There is no need for blockchains to address the issue of compromised private keys. In the context of credentials, this could be solved with endorsements. Of course, if the idea of a credential is that of a mummified object, like a parchment, then a blockchain is probably a good enough solution. Alternatively, if credentials are treated like lively social objects that are being used, enriched through experience and endorsed, i.e. digital records trusted by many other entities and supported by many current pieces of evidence, then we have the foundations for a mechanism against fraud: in order to have any credibility, a credential created with a compromised key would be very easily be singled out as being not referenced by other entities in the network. Of course, it would be the same for a legitimate credential not connected to any other entity, but, what value could we assert to a credential that has not been enacted or ignored in the real world? Who could trust a doctor that is not trusted (endorsed) by peers and/or patients?
Transferred in the human world, the argument of ‘security’ offered by the blockchain (“rewriting the entire blockchain” to defeat the system) is: in order to create a valuable credential created with a compromised key, the beneficiary would have to create something akin to what in the world of espionage is called a legend: s/he would need to create fake endorsements from fake entities, something that would easily be spotted by a not too sophisticated network analysis—unless the creator of the fake credential had been able to compromise many other private keys from potentially credible endorsers (then again something that could be spotted by a not too sophisticated network analysis!).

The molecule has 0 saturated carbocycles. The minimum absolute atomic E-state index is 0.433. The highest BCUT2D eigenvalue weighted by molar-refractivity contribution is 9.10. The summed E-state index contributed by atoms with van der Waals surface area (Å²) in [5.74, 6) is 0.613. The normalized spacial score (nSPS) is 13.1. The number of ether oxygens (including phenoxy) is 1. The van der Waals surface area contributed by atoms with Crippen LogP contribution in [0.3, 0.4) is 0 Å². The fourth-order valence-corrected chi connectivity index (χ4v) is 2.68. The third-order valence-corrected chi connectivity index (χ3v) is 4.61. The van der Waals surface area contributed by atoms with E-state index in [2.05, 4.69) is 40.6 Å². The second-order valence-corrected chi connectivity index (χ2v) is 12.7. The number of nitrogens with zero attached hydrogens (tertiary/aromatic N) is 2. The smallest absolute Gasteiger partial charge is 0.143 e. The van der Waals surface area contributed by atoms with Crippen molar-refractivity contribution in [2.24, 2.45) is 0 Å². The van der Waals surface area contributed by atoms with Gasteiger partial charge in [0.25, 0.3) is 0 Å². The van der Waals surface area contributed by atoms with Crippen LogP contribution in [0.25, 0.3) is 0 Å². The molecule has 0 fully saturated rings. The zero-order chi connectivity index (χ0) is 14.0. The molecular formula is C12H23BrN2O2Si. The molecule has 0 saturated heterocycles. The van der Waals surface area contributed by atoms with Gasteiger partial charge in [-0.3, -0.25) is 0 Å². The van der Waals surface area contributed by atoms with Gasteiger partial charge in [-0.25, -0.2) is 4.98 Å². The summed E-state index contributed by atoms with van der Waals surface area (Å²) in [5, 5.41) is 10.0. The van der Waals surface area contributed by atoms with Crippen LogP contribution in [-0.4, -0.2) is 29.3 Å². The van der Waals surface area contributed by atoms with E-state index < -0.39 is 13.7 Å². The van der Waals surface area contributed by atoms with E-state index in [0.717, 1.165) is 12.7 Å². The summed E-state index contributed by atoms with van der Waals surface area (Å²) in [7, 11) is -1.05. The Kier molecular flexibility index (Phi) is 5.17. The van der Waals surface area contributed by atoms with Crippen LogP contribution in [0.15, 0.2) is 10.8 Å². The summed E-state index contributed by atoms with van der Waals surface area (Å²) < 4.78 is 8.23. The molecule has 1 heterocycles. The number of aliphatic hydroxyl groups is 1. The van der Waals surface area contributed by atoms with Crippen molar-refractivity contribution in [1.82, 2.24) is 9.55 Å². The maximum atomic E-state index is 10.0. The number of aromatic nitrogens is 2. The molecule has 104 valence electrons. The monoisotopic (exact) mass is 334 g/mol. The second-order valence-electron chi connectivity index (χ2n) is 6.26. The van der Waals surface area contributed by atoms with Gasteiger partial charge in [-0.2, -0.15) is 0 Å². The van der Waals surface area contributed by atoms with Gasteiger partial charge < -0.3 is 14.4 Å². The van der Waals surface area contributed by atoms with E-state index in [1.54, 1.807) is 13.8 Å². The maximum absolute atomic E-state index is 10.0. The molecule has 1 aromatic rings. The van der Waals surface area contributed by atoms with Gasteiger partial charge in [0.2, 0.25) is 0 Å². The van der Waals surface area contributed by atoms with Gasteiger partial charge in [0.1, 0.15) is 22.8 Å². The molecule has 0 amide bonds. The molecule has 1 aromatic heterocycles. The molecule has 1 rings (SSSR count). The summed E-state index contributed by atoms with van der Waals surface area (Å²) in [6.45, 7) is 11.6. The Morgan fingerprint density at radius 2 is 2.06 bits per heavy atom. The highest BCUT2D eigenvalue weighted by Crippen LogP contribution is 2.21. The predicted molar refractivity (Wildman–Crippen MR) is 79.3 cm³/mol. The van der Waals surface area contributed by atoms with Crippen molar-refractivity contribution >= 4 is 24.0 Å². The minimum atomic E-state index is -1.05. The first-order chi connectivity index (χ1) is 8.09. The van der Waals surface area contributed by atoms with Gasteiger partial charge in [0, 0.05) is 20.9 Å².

This being said, there is probably some value in exploiting blockchain technologies, but only at the periphery, not at the centre of a credentials architecture. Blockchains are straightjackets and people must be free to break from the chains of conformity and conformance.
Why should we need to be enchained to be trusted?
Why should we need to be enchained to be trusted? A humanistic trust infrastructure should consider that its basic components are the people, not a technology nor an algorithm. We are the infrastructure! We have the power to trust—and distrust— and technology should remain ancillary to this power, not transform us into the servants of a technology.